Causes of post operative confusion
• Hypoxia: atelectasis, chest infection, over sedation (narcotics), CCF, MI, PE
• Sepsis: chest, urine, wound, intraabdominal (bile leak)
• Medication: opiates, sedatives
• DTs (Delirium tremens; withdrawal from alcohol)
• Metabolic: uraemia, hyponatraemia, hypo or hyperglycaemia


what can be the contributing factors to confusion in a post op elderly pt?

• Stroke
• Pain
• Anaemia
• Hypotension
• Dementia
• Sleep deprivation
• Change of environment


How do you manage confusion?

• Get history from nursing staff or family
• Turn on lights
• Check history for pre-op state, alcohol, drugs, diabetes
• Check obs
• Look at patient. Give Oxygen
• Ix: ABG, RBG, U&E, FBE, Blood cultures, MSU, CXR, ECG


• 78y man returned to the ward after abdomino-perineal resection 6 hours ago.
• Lost 2L blood in theatre. Given 1500ml gelofusine and 2 units packed red cells.
• BP in recovery 120/70.
• Epidural infusion in situ- no pain.
• IV running at 100ml/h
• BP now 85/50

• What (3) are possible causes??

• Hypovolaemia: bowel prep and fasted, long operation, behind in fluid replacement, bleeding, 3rd space loss, sepsis

• Epidural causing peripheral vasodilatation

• Myocardial infarct or CCF


How do you treat hypotension in a post op pt?

• Decrease rate or stop epidural infusion
• Check FBE, U&E, ECG
• Give more IV fluid +/- blood.
–Start with Nsaline 1L over 30 min then review
–May need gelofusine 500ml stat if does not respond

If Gram –ve sepsis possible give IV antibiotic (3rd gen. cephalosporin or stat gentamicin)


• A 70 year old man had an anterior resection 5 days ago and now has a fever of 38.5C.

• What (6) are the possible causes?

• Wound infection
• Pelvic abscess
• Pneumonia
• Drip site infection


What could be the cause of fever in first 48 hours of post op when the pt commonly looks well?

–basal atelectasis
–metabolic response to injury


what could be the cause of fever at post op day 5-10?



How do you manage post op fever?

1. Identify site of infection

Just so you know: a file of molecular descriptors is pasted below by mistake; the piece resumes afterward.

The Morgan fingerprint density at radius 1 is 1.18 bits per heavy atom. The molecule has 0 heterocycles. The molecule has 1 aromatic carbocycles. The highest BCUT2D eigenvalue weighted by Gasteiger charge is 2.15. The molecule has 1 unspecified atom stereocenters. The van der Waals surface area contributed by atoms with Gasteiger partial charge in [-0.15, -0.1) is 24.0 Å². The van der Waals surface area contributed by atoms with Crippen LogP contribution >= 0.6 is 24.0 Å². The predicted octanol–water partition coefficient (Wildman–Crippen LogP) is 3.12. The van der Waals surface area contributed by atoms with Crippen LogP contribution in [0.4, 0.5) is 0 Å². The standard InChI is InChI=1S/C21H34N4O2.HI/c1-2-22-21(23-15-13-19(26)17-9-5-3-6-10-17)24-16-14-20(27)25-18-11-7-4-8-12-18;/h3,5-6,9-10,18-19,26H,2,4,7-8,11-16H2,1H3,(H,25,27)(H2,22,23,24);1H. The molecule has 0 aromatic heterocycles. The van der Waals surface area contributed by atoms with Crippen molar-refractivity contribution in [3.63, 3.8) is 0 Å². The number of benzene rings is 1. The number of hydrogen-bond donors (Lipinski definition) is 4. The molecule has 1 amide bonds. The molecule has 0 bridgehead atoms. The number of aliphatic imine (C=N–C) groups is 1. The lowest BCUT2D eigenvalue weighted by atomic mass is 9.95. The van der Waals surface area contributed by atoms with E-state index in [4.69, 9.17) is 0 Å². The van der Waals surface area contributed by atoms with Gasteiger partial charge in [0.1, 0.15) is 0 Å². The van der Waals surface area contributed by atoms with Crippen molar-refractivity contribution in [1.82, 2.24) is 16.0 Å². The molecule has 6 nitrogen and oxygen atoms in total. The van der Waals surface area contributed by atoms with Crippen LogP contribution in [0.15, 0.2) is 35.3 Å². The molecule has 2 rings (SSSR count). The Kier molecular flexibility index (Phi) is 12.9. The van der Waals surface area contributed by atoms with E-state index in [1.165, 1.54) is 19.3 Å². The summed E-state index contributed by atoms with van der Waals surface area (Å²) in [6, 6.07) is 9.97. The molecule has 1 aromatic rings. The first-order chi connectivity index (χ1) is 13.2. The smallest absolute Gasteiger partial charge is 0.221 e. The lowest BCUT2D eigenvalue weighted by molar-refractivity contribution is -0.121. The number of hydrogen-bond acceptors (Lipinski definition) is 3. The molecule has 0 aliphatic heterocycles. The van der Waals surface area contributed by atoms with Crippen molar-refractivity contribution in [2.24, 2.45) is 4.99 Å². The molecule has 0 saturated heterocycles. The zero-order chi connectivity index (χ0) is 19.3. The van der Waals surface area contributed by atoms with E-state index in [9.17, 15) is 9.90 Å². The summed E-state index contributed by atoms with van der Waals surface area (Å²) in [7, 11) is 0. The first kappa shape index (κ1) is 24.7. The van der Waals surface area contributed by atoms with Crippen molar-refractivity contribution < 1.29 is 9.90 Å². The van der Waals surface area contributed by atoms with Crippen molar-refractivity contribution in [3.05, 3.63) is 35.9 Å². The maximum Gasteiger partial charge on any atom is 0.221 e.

-Obtain pus-swab or aspirate Blood cultures
-Imaging – CXR, EGG, U/S, Duplex Doppler, CT


How often should you change the IV cannula?

Every 3 days to avoid thrombosis and infection


What is a PICC line?
- indications
- site of insertion
- period of use
- risks

• PICC line- placed by radiology under U/S control into basilic vein in upper arm (sterile technique)

• Can use for TPN or other infusions

• Almost equivalent to CVC

• Risk of venous thrombosis of basilic vein

• Can be used for weeks


What is a central venous catheter?
- indications
- site of insertion
- period of use
- risks

• good for TPN or other infusions

• Place into IJV or subclavian vein with tip in SVC (can use femoral V.)

• Usually insert in theatre or recovery (clean and ECG monitored)

• Can leave in for 5-21 days (antibiotic impregnated)

• Risk of pneumothorax, arterial puncture, haematoma (immediate)

• Risk of thrombosis, stenosis, sepsis (later)


What is a vascath?
- indications
- site of insertion
- period of use
- risks

• temporary catheter used for haemodialysis

• Local anaesthetic

• Use IJV or femoral vein (NOT subclavian)

• Leave in maximum 5 days

• Ultrasound control to insert is optimal


What is a permcath?
- indications
- site of insertion
- period of use
- risks

• long term catheter for haemodialysis

• with dual lumen

• general anaesthetic

• Place in IJV or EJV

• Tunnelled cuffed catheter to prevent infection and displacement

• Risk of infection and blockage

• Can replace


What is a infusaport/Portocath?
- indications
- site of insertion
- period of use
- risks

buried port on chest wall with line into SVC

• GA

• Used for long term central access for chemotherapy, IV drugs, blood taking

• Less risk of infection


What is a Hickman catheter?
- indications
- risks

single or dual lumen catheter

• GA

• Tunnelled with cuff to prevent infection

• Use for chemotherapy, bone marrow infusion, blood transfusions, long term TPN